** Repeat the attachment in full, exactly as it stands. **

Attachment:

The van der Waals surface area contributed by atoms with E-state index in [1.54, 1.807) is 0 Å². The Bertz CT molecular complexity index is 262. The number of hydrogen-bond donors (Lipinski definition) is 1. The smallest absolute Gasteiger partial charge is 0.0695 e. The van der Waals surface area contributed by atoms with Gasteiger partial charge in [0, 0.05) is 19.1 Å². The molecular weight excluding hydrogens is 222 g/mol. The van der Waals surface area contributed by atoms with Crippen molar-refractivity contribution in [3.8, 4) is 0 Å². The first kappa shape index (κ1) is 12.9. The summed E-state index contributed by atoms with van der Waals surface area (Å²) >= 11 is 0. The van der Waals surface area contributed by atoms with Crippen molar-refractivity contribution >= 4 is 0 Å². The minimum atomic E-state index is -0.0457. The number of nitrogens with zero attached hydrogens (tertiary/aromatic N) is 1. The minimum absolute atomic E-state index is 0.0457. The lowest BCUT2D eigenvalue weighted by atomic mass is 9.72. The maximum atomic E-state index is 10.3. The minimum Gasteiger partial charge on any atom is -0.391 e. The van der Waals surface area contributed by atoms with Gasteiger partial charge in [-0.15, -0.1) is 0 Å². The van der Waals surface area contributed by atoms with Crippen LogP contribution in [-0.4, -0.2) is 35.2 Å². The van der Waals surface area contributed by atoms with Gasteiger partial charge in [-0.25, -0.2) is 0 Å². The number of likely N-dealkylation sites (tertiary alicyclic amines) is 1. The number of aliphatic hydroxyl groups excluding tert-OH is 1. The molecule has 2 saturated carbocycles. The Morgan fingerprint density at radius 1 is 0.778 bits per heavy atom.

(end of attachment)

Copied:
The van der Waals surface area contributed by atoms with E-state index in [1.54, 1.807) is 0 Å². The Bertz CT molecular complexity index is 262. The number of hydrogen-bond donors (Lipinski definition) is 1. The smallest absolute Gasteiger partial charge is 0.0695 e. The van der Waals surface area contributed by atoms with Gasteiger partial charge in [0, 0.05) is 19.1 Å². The molecular weight excluding hydrogens is 222 g/mol. The van der Waals surface area contributed by atoms with Crippen molar-refractivity contribution in [3.8, 4) is 0 Å². The first kappa shape index (κ1) is 12.9. The summed E-state index contributed by atoms with van der Waals surface area (Å²) >= 11 is 0. The van der Waals surface area contributed by atoms with Crippen molar-refractivity contribution >= 4 is 0 Å². The minimum atomic E-state index is -0.0457. The number of nitrogens with zero attached hydrogens (tertiary/aromatic N) is 1. The minimum absolute atomic E-state index is 0.0457. The lowest BCUT2D eigenvalue weighted by atomic mass is 9.72. The maximum atomic E-state index is 10.3. The minimum Gasteiger partial charge on any atom is -0.391 e. The van der Waals surface area contributed by atoms with Gasteiger partial charge in [-0.15, -0.1) is 0 Å². The van der Waals surface area contributed by atoms with Crippen LogP contribution in [-0.4, -0.2) is 35.2 Å². The van der Waals surface area contributed by atoms with Gasteiger partial charge in [-0.25, -0.2) is 0 Å². The number of likely N-dealkylation sites (tertiary alicyclic amines) is 1. The number of aliphatic hydroxyl groups excluding tert-OH is 1. The molecule has 2 saturated carbocycles. The Morgan fingerprint density at radius 1 is 0.778 bits per heavy atom.